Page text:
- The Washington Times - Tuesday, December 8, 2009


This year, we have witnessed President Obama employ the centerpiece of his foreign policy by initiating, without preconditions, talks with Iran. However, adversarial countries, unconstrained by Western proprieties, invest traditional diplomacy with principles of treachery and violence.

Iranian President Mahmoud Ahmadinejad’s latest announcement shows his reaction after seeing Mr. Obama’s open negotiations descend into submissive posturing (“Iran vows 10 new uranium plants,” Page 1, Nov. 30). Mr. Obama had already demonstrated submissiveness with his lack of support for demonstrators after the rigged elections in Iran.

To be effective, diplomacy against emerging opponents must be methodical, covert, multifaceted and predictably lethal. Talks, conferences and economic measures serve as war without bloodshed; war serves as diplomacy with bloodshed. Intelligence, propaganda and espionage invigorate all options. Opponents frustrate plans, break alliances, isolate governments and sow internal dissension among government branches.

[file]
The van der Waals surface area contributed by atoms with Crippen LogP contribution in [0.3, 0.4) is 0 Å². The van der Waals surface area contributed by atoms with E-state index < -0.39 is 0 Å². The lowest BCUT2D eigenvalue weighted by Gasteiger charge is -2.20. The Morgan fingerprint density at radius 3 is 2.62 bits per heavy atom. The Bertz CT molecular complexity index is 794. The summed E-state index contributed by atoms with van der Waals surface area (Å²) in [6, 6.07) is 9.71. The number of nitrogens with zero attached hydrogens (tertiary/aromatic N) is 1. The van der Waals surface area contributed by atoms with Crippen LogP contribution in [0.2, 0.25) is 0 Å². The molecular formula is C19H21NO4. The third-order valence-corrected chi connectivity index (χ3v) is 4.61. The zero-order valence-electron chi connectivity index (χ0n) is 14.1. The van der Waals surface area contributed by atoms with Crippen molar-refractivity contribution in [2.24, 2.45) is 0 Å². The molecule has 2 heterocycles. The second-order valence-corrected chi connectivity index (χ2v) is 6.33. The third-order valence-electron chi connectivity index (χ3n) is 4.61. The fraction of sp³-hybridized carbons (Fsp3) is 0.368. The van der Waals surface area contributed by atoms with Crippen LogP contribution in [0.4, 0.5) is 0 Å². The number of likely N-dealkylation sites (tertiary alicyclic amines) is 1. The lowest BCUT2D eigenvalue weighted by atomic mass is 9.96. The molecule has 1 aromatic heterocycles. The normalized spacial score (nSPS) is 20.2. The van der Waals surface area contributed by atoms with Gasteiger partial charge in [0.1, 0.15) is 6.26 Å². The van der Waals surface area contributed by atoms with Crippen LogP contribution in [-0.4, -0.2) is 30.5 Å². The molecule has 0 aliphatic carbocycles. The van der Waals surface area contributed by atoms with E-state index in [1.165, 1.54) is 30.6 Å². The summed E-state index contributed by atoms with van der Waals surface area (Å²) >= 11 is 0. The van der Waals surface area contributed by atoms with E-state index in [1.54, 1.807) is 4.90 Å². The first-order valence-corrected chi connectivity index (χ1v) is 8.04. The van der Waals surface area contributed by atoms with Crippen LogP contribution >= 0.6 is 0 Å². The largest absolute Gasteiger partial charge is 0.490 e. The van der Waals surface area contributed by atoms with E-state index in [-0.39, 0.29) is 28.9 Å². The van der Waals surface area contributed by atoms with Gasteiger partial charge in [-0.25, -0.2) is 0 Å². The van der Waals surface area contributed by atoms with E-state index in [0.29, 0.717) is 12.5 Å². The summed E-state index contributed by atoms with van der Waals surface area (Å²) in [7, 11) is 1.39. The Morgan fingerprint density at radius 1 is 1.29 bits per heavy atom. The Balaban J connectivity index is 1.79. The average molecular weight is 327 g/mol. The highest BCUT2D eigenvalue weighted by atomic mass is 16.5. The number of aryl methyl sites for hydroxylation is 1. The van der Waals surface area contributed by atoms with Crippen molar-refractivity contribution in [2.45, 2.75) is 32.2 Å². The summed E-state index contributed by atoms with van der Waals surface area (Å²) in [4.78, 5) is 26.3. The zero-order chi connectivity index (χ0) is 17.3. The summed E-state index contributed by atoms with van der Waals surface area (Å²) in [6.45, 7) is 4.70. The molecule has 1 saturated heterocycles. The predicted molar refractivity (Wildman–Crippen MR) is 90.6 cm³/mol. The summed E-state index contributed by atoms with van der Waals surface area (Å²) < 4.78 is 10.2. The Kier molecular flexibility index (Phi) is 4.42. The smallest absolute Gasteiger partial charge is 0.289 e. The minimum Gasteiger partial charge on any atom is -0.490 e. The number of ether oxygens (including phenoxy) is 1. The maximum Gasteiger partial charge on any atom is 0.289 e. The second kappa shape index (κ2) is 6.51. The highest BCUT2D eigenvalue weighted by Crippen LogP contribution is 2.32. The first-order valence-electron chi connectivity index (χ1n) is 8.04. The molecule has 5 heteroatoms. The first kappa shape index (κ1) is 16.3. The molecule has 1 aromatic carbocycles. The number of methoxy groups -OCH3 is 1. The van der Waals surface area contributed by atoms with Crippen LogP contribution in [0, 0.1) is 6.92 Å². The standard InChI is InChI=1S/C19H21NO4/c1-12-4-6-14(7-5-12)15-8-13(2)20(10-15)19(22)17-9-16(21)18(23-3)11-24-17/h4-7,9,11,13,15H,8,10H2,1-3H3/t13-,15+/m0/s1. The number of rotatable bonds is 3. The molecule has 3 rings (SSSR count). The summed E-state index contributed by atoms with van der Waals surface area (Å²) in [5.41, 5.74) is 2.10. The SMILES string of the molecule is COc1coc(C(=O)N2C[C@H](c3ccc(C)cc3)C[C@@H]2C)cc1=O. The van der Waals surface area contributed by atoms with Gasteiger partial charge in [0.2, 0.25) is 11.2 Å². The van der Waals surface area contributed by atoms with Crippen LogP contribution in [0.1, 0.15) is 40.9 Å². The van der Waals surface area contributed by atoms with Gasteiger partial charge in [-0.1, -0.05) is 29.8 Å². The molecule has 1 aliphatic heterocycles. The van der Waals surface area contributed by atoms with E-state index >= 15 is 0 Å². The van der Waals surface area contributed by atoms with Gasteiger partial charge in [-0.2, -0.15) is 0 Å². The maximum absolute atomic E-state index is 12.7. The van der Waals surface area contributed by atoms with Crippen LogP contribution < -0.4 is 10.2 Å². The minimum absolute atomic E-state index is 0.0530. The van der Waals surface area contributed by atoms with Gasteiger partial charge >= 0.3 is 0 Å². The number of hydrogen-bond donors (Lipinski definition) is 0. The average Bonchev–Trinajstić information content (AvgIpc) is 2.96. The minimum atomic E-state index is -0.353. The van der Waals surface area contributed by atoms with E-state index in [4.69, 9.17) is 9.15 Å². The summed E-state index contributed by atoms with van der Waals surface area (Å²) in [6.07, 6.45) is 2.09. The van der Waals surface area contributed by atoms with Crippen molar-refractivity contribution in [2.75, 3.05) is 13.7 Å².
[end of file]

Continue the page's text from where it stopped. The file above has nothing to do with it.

Unless they are offered compelling enticements or confronted with unanswerable force, an opponent’s best strategy against the United States remains endless mendacity and violence, while we debate national interests into ever-narrower parameters. The last National Intelligence Estimate on Iran’s nuclear capabilities provoked such self-destructive debate, drawing Persian Gulf countries closer to Iran. The Iranian government’s latest announcement about nuclear-fuel enrichment likewise moves Persian Gulf countries closer to Iran.


Eugene, Ore.

Copyright © 2018 The Washington Times, LLC. Click here for reprint permission.

The Washington Times Comment Policy

The Washington Times welcomes your comments on Spot.im, our third-party provider. Please read our Comment Policy before commenting.


Click to Read More and View Comments

Click to Hide